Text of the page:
By contrast, Apple, which has its own strong company culture, would have taken a different approach, preferring instead to hold off on sharing about the project until it was ready for a slick presentation and an imminent release date.
Google chose, however, to be open about what it’s working on. There are merits to both Google’s and Apple’s respective approaches, so I’m not saying one is better than the other. The point here is that Google is being true to itself, which is definitely a good thing.
I’ve seen some complaints on Twitter about the fact that Google is looking into adding LED lights to this lens to provide notifications. While none of us want our contact lenses to flash when someone +1s a Google+ post, it’s important to remember the context here. These notifications are medical alerts intended to help diabetic users avoid any potential problems from dangerous blood sugar spikes.
Undoubtedly, Google would be interested in a smart contact lens technology for non-medical applications, but the tone of the announcement post is more about helping others than it is about making money, selling ads, or trying to force you to use Google+. I wouldn’t be surprised if those come eventually, but, for now, we can sit back and enjoy the researchers’ unbridled optimism.
Google’s mission is to “organize the world’s information and make it universally accessible and useful.” As the company has grown and acquired other companies, it has lost some of its focus. Projects like Street View and Google Books have reached incredible scale, but Google has also invested heavily in advertising and revenue-generating operations in order to keep up its growth.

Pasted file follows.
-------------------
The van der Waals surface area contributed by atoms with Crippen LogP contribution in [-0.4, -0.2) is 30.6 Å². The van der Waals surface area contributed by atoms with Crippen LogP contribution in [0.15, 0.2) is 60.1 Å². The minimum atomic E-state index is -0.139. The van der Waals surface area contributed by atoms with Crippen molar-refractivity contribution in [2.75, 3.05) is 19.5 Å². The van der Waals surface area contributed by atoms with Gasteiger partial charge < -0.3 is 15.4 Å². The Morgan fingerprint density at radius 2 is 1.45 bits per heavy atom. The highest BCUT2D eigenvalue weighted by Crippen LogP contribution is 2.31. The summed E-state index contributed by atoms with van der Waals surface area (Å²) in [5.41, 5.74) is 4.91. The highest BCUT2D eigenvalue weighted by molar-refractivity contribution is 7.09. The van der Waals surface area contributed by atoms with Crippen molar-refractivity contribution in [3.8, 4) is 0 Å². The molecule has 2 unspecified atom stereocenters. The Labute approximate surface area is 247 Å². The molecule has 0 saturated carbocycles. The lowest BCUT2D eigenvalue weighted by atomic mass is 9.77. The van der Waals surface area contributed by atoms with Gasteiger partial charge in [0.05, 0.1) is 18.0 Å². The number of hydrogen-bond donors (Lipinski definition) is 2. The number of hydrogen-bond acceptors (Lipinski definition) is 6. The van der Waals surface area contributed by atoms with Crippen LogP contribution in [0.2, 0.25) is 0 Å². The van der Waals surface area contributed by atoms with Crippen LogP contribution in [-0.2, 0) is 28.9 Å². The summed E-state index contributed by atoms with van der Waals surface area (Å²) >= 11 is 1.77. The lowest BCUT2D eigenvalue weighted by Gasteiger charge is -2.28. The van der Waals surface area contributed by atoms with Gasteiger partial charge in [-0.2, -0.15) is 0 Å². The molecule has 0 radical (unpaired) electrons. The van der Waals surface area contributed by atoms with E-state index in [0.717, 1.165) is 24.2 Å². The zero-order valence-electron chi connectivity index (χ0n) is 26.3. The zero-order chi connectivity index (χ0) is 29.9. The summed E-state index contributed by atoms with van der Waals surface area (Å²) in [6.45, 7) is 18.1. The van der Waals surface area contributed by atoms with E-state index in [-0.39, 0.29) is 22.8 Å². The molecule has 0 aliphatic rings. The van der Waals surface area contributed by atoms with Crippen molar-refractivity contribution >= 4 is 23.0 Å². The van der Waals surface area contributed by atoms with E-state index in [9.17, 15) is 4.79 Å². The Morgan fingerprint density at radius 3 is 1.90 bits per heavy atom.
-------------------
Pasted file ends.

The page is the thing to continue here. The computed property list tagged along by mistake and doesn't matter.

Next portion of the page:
Google X’s smart contact lens concept is, at its root, trying to solve an information problem. Diabetics struggle with gaining access to the right information – because getting it is painful and inconvenient. The lens is designed with one task in mind: find an easier way to collect and monitor valuable information and then notify the user when action is required.
Google could have stuck with working on its Glass project and still been a futuristic company. Instead, the company is already talking about the next step beyond glasses.
The current iteration of Google Glass doesn’t capture my imagination much, but smart contact lenses? That’s some serious next-gen stuff right there. We’re going to have a long wait before we’ve got Snow Crash-style virtual reality lenses, but our visions of the future will come true sooner if more companies invest in these kinds of long-shots.
Google hasn’t changed my entire opinion of it with a single blog post, but it has restored a little bit of my faith that it hasn’t lost its sense of identity. Microsoft may have teased this same technology almost three years ago, but today’s announcement is uniquely – and refreshingly – Googley.
Image credits: The Internship, Google, Chris Jackson/Getty Images
Get the TNW newsletter
Get the most important tech news in your inbox each week.